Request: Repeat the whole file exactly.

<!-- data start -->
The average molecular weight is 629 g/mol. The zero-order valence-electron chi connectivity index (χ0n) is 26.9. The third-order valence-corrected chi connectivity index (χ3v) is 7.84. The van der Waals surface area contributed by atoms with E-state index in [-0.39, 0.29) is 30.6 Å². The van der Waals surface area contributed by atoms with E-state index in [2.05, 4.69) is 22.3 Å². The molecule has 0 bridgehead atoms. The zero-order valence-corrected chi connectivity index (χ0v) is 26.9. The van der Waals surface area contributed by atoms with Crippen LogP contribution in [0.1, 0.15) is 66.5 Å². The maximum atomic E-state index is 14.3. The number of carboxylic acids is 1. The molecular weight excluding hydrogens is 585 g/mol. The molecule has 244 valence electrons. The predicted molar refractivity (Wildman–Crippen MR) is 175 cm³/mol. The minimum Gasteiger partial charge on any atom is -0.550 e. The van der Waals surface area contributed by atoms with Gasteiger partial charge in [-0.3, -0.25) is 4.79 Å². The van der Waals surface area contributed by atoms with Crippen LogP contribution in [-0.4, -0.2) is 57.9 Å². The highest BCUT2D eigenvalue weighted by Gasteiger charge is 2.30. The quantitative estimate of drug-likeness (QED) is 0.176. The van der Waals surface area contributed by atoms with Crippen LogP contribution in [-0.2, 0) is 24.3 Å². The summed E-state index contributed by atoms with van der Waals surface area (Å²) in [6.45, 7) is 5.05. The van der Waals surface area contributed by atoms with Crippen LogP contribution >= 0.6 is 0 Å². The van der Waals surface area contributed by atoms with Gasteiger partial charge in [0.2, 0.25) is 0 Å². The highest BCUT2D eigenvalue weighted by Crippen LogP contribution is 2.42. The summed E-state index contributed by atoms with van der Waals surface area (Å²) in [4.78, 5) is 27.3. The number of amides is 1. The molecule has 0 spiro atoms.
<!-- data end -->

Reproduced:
The average molecular weight is 629 g/mol. The zero-order valence-electron chi connectivity index (χ0n) is 26.9. The third-order valence-corrected chi connectivity index (χ3v) is 7.84. The van der Waals surface area contributed by atoms with E-state index in [-0.39, 0.29) is 30.6 Å². The van der Waals surface area contributed by atoms with E-state index in [2.05, 4.69) is 22.3 Å². The molecule has 0 bridgehead atoms. The zero-order valence-corrected chi connectivity index (χ0v) is 26.9. The van der Waals surface area contributed by atoms with Crippen LogP contribution in [0.1, 0.15) is 66.5 Å². The maximum atomic E-state index is 14.3. The number of carboxylic acids is 1. The molecular weight excluding hydrogens is 585 g/mol. The molecule has 244 valence electrons. The predicted molar refractivity (Wildman–Crippen MR) is 175 cm³/mol. The minimum Gasteiger partial charge on any atom is -0.550 e. The van der Waals surface area contributed by atoms with Gasteiger partial charge in [-0.3, -0.25) is 4.79 Å². The van der Waals surface area contributed by atoms with Crippen LogP contribution in [-0.4, -0.2) is 57.9 Å². The highest BCUT2D eigenvalue weighted by Gasteiger charge is 2.30. The quantitative estimate of drug-likeness (QED) is 0.176. The van der Waals surface area contributed by atoms with Crippen LogP contribution in [-0.2, 0) is 24.3 Å². The summed E-state index contributed by atoms with van der Waals surface area (Å²) in [6.45, 7) is 5.05. The van der Waals surface area contributed by atoms with Crippen LogP contribution >= 0.6 is 0 Å². The van der Waals surface area contributed by atoms with Gasteiger partial charge in [0.2, 0.25) is 0 Å². The highest BCUT2D eigenvalue weighted by Crippen LogP contribution is 2.42. The summed E-state index contributed by atoms with van der Waals surface area (Å²) in [4.78, 5) is 27.3. The number of amides is 1. The molecule has 0 spiro atoms.